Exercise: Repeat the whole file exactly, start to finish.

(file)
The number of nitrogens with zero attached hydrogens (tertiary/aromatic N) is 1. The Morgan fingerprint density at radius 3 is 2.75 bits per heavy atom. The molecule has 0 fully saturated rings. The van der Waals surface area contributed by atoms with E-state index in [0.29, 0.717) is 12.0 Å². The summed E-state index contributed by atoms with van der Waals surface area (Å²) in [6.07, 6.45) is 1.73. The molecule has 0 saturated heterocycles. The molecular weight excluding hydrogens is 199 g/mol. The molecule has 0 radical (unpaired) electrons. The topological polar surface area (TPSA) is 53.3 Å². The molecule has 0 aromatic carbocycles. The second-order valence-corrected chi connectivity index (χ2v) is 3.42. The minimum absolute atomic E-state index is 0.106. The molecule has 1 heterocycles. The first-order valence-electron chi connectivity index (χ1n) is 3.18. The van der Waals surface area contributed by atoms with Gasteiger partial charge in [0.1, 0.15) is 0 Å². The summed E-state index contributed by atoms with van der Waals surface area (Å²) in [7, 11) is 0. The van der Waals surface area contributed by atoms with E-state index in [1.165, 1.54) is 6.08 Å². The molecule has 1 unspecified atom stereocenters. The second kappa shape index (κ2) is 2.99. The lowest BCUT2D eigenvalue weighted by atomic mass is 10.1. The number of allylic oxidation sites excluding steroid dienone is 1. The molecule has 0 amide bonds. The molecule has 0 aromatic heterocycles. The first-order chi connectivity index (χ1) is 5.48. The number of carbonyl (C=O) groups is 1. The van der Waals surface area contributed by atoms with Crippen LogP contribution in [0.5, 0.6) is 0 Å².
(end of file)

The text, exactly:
The number of nitrogens with zero attached hydrogens (tertiary/aromatic N) is 1. The Morgan fingerprint density at radius 3 is 2.75 bits per heavy atom. The molecule has 0 fully saturated rings. The van der Waals surface area contributed by atoms with E-state index in [0.29, 0.717) is 12.0 Å². The summed E-state index contributed by atoms with van der Waals surface area (Å²) in [6.07, 6.45) is 1.73. The molecule has 0 saturated heterocycles. The molecular weight excluding hydrogens is 199 g/mol. The molecule has 0 radical (unpaired) electrons. The topological polar surface area (TPSA) is 53.3 Å². The molecule has 0 aromatic carbocycles. The second-order valence-corrected chi connectivity index (χ2v) is 3.42. The minimum absolute atomic E-state index is 0.106. The molecule has 1 heterocycles. The first-order valence-electron chi connectivity index (χ1n) is 3.18. The van der Waals surface area contributed by atoms with Gasteiger partial charge in [0.1, 0.15) is 0 Å². The summed E-state index contributed by atoms with van der Waals surface area (Å²) in [7, 11) is 0. The van der Waals surface area contributed by atoms with E-state index in [1.165, 1.54) is 6.08 Å². The molecule has 1 unspecified atom stereocenters. The second kappa shape index (κ2) is 2.99. The lowest BCUT2D eigenvalue weighted by atomic mass is 10.1. The number of allylic oxidation sites excluding steroid dienone is 1. The molecule has 0 amide bonds. The molecule has 0 aromatic heterocycles. The first-order chi connectivity index (χ1) is 5.48. The number of carbonyl (C=O) groups is 1. The van der Waals surface area contributed by atoms with Crippen LogP contribution in [0.5, 0.6) is 0 Å².